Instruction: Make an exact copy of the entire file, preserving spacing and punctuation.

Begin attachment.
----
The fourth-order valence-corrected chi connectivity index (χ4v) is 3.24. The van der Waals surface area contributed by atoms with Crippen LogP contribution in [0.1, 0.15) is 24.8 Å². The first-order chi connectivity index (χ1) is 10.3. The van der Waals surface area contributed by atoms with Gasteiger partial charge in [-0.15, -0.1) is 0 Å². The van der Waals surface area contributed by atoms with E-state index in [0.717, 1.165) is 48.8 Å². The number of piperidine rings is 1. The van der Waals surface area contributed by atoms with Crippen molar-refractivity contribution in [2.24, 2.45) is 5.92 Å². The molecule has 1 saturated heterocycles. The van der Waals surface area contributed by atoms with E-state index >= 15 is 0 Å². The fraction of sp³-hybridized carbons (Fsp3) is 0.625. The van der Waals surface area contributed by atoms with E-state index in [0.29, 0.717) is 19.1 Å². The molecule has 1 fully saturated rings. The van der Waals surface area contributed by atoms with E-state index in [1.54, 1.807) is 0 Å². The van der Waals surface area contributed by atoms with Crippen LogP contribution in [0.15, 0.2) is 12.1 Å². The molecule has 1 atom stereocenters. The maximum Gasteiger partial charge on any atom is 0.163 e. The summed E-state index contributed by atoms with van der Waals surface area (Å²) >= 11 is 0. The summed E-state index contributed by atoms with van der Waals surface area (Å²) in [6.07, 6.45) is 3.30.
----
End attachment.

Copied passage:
The fourth-order valence-corrected chi connectivity index (χ4v) is 3.24. The van der Waals surface area contributed by atoms with Crippen LogP contribution in [0.1, 0.15) is 24.8 Å². The first-order chi connectivity index (χ1) is 10.3. The van der Waals surface area contributed by atoms with Gasteiger partial charge in [-0.15, -0.1) is 0 Å². The van der Waals surface area contributed by atoms with E-state index in [0.717, 1.165) is 48.8 Å². The number of piperidine rings is 1. The van der Waals surface area contributed by atoms with Crippen molar-refractivity contribution in [2.24, 2.45) is 5.92 Å². The molecule has 1 saturated heterocycles. The van der Waals surface area contributed by atoms with E-state index >= 15 is 0 Å². The fraction of sp³-hybridized carbons (Fsp3) is 0.625. The van der Waals surface area contributed by atoms with E-state index in [0.29, 0.717) is 19.1 Å². The molecule has 1 fully saturated rings. The van der Waals surface area contributed by atoms with E-state index in [1.54, 1.807) is 0 Å². The van der Waals surface area contributed by atoms with Crippen LogP contribution in [0.15, 0.2) is 12.1 Å². The molecule has 1 atom stereocenters. The maximum Gasteiger partial charge on any atom is 0.163 e. The summed E-state index contributed by atoms with van der Waals surface area (Å²) >= 11 is 0. The summed E-state index contributed by atoms with van der Waals surface area (Å²) in [6.07, 6.45) is 3.30.